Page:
A Response to Julie Rodgers' Reasons for Changing Her Mind About Homosexuality (2/2)

Editor's Note: The following is a response to Julie Rodgers, who recently resigned as ministry associate for Spiritual Care at Wheaton College, after changing her views about homosexuality. You can read part of the back story in Part 1, "What I Knew About Julie Rodgers Before She Resigned From Wheaton," here.

So how did Julie Rodgers justify her change of views about homosexuality? She begins:

"While I struggle to understand how to apply Scripture to the marriage debate today (just like we all struggle to know how to interpret Scripture on countless controversial topics), I've become increasingly troubled by the unintended consequences of messages that insist all LGBT people commit to lifelong celibacy."

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Dr. Robert A. J. Gagnon is associate professor of New Testament at Pittsburgh Theological Seminary
Dr. Robert A. J. Gagnon is associate professor of New Testament at Pittsburgh Theological Seminary | (Photo: Robert Gagnon)

The irony of this statement is that Julie is now struggling not to "apply Scripture to the marriage debate today." Julie has now put her own subjective evaluation of her limited personal experience over the authority of a clear core value in biblical sexual ethics.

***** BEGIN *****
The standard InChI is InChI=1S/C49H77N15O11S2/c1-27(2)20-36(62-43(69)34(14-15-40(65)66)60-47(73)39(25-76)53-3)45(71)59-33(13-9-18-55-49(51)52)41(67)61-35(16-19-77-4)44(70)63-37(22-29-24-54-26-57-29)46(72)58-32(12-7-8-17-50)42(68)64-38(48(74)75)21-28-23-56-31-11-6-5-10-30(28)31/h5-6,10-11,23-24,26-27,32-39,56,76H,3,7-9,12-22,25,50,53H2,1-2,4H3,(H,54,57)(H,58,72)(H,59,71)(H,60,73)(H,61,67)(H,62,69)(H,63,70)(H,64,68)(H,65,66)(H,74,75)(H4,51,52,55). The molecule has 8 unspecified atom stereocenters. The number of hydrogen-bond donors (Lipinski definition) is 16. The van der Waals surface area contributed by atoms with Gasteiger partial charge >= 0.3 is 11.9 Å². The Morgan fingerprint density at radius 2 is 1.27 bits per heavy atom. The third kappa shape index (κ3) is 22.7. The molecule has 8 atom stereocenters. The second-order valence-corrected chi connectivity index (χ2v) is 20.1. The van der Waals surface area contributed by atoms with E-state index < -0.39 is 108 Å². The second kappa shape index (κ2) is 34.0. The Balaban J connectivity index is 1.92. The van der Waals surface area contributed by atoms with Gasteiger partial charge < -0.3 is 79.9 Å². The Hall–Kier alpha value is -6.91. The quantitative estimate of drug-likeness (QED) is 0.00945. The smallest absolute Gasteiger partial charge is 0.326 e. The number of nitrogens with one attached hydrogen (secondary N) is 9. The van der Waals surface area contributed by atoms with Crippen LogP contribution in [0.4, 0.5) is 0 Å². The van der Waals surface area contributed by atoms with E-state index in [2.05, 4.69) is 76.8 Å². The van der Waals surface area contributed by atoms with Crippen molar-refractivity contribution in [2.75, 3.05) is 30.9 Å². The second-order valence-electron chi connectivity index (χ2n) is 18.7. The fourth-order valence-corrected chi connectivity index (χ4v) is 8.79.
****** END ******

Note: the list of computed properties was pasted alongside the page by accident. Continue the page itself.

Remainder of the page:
Our Lord Jesus Himself based his understanding of the essential twoness of the marital bond on the foundation of God's intentional creation of two primary/complementary sexes for marriage, "male and female."

Julie now rejects that foundation for sex, which is tantamount to claiming that she knows better than Jesus. Her statement is akin to claiming to still "struggle with how to apply" the severe indictments of incest in Leviticus 18 and 20 and in 1 Corinthians 5 while coming to the newfound conclusion that adult-committed close-kin sexual bonds are permissible.

Moreover, the church does not insist that "all LGBT people commit to lifelong celibacy." The church insists with Jesus that God has made provision for sexual relations in a marriage consisting of one man and one woman.

Most persons who experience same-sex attractions have this option because most have felt, at one time or another, at least a small degree of attraction for a particular person of the other sex. There are also "mixed-orientation" marriages that provide a limited but acceptable level of satisfaction for husband and wife to form a family. The church proclaims a gospel that insists on obedience to foundational elements of human sexual ethics.

In accordance with the gospel, the church does rightly insist that persons with same-sex attractions "renew their minds" with the knowledge of the truth about themselves as sexual beings; namely, that God did not intentionally design any half-males or half-females, needing to supplement their sex through union with someone of the same sex. God designed us to be a whole male or a whole female, recognizing only in the opposite or other sex a true sexual counterpart or complement to one's own sex.